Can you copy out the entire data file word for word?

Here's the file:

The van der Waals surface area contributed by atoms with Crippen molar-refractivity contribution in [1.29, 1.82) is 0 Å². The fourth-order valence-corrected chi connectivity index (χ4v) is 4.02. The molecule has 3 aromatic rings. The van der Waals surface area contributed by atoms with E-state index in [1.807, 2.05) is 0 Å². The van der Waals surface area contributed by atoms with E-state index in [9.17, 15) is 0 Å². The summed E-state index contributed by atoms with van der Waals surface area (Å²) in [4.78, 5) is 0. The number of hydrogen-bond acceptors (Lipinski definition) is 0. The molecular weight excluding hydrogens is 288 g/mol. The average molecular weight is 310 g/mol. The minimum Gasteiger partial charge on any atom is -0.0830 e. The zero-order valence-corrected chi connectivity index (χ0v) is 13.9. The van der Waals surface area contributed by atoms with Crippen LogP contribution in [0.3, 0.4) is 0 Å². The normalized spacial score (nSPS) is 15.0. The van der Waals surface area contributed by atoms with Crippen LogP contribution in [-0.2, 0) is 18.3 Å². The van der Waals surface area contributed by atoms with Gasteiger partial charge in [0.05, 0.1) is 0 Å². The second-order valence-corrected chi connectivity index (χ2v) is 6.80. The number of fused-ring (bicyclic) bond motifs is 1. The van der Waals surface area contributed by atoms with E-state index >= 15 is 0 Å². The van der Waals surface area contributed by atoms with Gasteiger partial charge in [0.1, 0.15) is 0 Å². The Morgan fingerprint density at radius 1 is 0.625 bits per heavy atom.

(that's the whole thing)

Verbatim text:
The van der Waals surface area contributed by atoms with Crippen molar-refractivity contribution in [1.29, 1.82) is 0 Å². The fourth-order valence-corrected chi connectivity index (χ4v) is 4.02. The molecule has 3 aromatic rings. The van der Waals surface area contributed by atoms with E-state index in [1.807, 2.05) is 0 Å². The van der Waals surface area contributed by atoms with E-state index in [9.17, 15) is 0 Å². The summed E-state index contributed by atoms with van der Waals surface area (Å²) in [4.78, 5) is 0. The number of hydrogen-bond acceptors (Lipinski definition) is 0. The molecular weight excluding hydrogens is 288 g/mol. The average molecular weight is 310 g/mol. The minimum Gasteiger partial charge on any atom is -0.0830 e. The zero-order valence-corrected chi connectivity index (χ0v) is 13.9. The van der Waals surface area contributed by atoms with Crippen LogP contribution in [0.3, 0.4) is 0 Å². The normalized spacial score (nSPS) is 15.0. The van der Waals surface area contributed by atoms with Crippen LogP contribution in [-0.2, 0) is 18.3 Å². The van der Waals surface area contributed by atoms with Gasteiger partial charge in [0.05, 0.1) is 0 Å². The second-order valence-corrected chi connectivity index (χ2v) is 6.80. The number of fused-ring (bicyclic) bond motifs is 1. The van der Waals surface area contributed by atoms with E-state index >= 15 is 0 Å². The van der Waals surface area contributed by atoms with Gasteiger partial charge in [0.1, 0.15) is 0 Å². The Morgan fingerprint density at radius 1 is 0.625 bits per heavy atom.